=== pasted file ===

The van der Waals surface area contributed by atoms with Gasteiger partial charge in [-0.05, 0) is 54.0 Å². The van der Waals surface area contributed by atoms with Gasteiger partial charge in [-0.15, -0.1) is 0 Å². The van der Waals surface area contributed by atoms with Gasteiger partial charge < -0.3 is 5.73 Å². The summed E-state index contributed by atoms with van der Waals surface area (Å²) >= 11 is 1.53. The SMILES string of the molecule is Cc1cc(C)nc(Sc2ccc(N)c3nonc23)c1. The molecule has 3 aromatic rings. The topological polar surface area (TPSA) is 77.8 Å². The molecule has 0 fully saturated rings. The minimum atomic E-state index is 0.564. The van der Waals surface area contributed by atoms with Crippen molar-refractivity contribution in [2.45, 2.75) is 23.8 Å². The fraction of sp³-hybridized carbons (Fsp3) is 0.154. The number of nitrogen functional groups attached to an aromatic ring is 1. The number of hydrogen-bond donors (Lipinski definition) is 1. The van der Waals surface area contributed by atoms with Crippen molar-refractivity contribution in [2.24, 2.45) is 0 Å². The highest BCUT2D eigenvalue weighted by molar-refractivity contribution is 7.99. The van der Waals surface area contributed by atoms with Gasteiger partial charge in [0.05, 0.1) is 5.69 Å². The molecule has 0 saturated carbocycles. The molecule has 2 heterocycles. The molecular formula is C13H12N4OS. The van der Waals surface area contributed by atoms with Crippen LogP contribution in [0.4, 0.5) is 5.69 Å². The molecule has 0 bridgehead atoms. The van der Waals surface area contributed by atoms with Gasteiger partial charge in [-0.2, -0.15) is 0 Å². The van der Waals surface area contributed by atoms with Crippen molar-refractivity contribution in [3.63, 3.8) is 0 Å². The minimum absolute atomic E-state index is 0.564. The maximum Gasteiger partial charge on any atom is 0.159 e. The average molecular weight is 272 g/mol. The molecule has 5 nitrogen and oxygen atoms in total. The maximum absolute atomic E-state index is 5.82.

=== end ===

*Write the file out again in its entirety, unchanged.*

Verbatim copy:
The van der Waals surface area contributed by atoms with Gasteiger partial charge in [-0.05, 0) is 54.0 Å². The van der Waals surface area contributed by atoms with Gasteiger partial charge in [-0.15, -0.1) is 0 Å². The van der Waals surface area contributed by atoms with Gasteiger partial charge < -0.3 is 5.73 Å². The summed E-state index contributed by atoms with van der Waals surface area (Å²) >= 11 is 1.53. The SMILES string of the molecule is Cc1cc(C)nc(Sc2ccc(N)c3nonc23)c1. The molecule has 3 aromatic rings. The topological polar surface area (TPSA) is 77.8 Å². The molecule has 0 fully saturated rings. The minimum atomic E-state index is 0.564. The van der Waals surface area contributed by atoms with Crippen molar-refractivity contribution in [2.45, 2.75) is 23.8 Å². The fraction of sp³-hybridized carbons (Fsp3) is 0.154. The number of nitrogen functional groups attached to an aromatic ring is 1. The number of hydrogen-bond donors (Lipinski definition) is 1. The van der Waals surface area contributed by atoms with Crippen molar-refractivity contribution in [2.24, 2.45) is 0 Å². The highest BCUT2D eigenvalue weighted by molar-refractivity contribution is 7.99. The van der Waals surface area contributed by atoms with Gasteiger partial charge in [0.05, 0.1) is 5.69 Å². The molecule has 0 saturated carbocycles. The molecule has 2 heterocycles. The molecular formula is C13H12N4OS. The van der Waals surface area contributed by atoms with Crippen LogP contribution in [0.4, 0.5) is 5.69 Å². The molecule has 0 bridgehead atoms. The van der Waals surface area contributed by atoms with Gasteiger partial charge in [-0.2, -0.15) is 0 Å². The van der Waals surface area contributed by atoms with Crippen molar-refractivity contribution in [3.63, 3.8) is 0 Å². The minimum absolute atomic E-state index is 0.564. The maximum Gasteiger partial charge on any atom is 0.159 e. The average molecular weight is 272 g/mol. The molecule has 5 nitrogen and oxygen atoms in total. The maximum absolute atomic E-state index is 5.82.